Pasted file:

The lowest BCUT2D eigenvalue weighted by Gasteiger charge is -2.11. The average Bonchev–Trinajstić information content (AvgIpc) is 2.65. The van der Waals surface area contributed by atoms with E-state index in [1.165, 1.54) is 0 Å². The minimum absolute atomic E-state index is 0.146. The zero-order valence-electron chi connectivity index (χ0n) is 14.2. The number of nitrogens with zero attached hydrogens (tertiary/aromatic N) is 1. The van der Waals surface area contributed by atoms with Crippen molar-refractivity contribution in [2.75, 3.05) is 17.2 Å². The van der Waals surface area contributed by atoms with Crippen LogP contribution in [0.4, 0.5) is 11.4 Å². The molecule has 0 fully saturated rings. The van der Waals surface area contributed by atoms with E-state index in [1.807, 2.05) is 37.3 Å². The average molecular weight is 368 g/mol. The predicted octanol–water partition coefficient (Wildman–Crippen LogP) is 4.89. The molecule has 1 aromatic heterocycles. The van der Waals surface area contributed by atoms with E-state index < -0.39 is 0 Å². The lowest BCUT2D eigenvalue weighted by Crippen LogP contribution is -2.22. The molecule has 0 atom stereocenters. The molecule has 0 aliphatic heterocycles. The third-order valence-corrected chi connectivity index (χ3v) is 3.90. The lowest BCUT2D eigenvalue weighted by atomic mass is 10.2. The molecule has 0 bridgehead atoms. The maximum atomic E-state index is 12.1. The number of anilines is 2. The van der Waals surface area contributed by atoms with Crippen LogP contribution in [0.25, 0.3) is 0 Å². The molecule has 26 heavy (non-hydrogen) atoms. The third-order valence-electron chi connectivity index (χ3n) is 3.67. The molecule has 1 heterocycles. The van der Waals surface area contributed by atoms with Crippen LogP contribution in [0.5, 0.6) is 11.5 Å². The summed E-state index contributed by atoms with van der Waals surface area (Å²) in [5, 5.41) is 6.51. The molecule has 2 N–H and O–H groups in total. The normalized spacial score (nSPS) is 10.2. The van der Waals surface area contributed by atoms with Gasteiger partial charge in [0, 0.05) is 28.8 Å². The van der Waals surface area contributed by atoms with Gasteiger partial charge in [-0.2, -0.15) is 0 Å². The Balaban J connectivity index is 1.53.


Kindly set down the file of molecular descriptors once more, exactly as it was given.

The lowest BCUT2D eigenvalue weighted by Gasteiger charge is -2.11. The average Bonchev–Trinajstić information content (AvgIpc) is 2.65. The van der Waals surface area contributed by atoms with E-state index in [1.165, 1.54) is 0 Å². The minimum absolute atomic E-state index is 0.146. The zero-order valence-electron chi connectivity index (χ0n) is 14.2. The number of nitrogens with zero attached hydrogens (tertiary/aromatic N) is 1. The van der Waals surface area contributed by atoms with Crippen molar-refractivity contribution in [2.75, 3.05) is 17.2 Å². The van der Waals surface area contributed by atoms with Crippen LogP contribution in [0.4, 0.5) is 11.4 Å². The molecule has 0 fully saturated rings. The van der Waals surface area contributed by atoms with E-state index in [1.807, 2.05) is 37.3 Å². The average molecular weight is 368 g/mol. The predicted octanol–water partition coefficient (Wildman–Crippen LogP) is 4.89. The molecule has 1 aromatic heterocycles. The van der Waals surface area contributed by atoms with E-state index < -0.39 is 0 Å². The lowest BCUT2D eigenvalue weighted by Crippen LogP contribution is -2.22. The molecule has 0 atom stereocenters. The molecule has 0 aliphatic heterocycles. The third-order valence-corrected chi connectivity index (χ3v) is 3.90. The lowest BCUT2D eigenvalue weighted by atomic mass is 10.2. The molecule has 0 bridgehead atoms. The maximum atomic E-state index is 12.1. The number of anilines is 2. The van der Waals surface area contributed by atoms with Crippen LogP contribution in [0.25, 0.3) is 0 Å². The molecule has 26 heavy (non-hydrogen) atoms. The third-order valence-electron chi connectivity index (χ3n) is 3.67. The molecule has 1 heterocycles. The van der Waals surface area contributed by atoms with Crippen LogP contribution in [0.5, 0.6) is 11.5 Å². The summed E-state index contributed by atoms with van der Waals surface area (Å²) in [5, 5.41) is 6.51. The molecule has 2 N–H and O–H groups in total. The normalized spacial score (nSPS) is 10.2. The van der Waals surface area contributed by atoms with Gasteiger partial charge in [0, 0.05) is 28.8 Å². The van der Waals surface area contributed by atoms with Gasteiger partial charge in [-0.2, -0.15) is 0 Å². The Balaban J connectivity index is 1.53.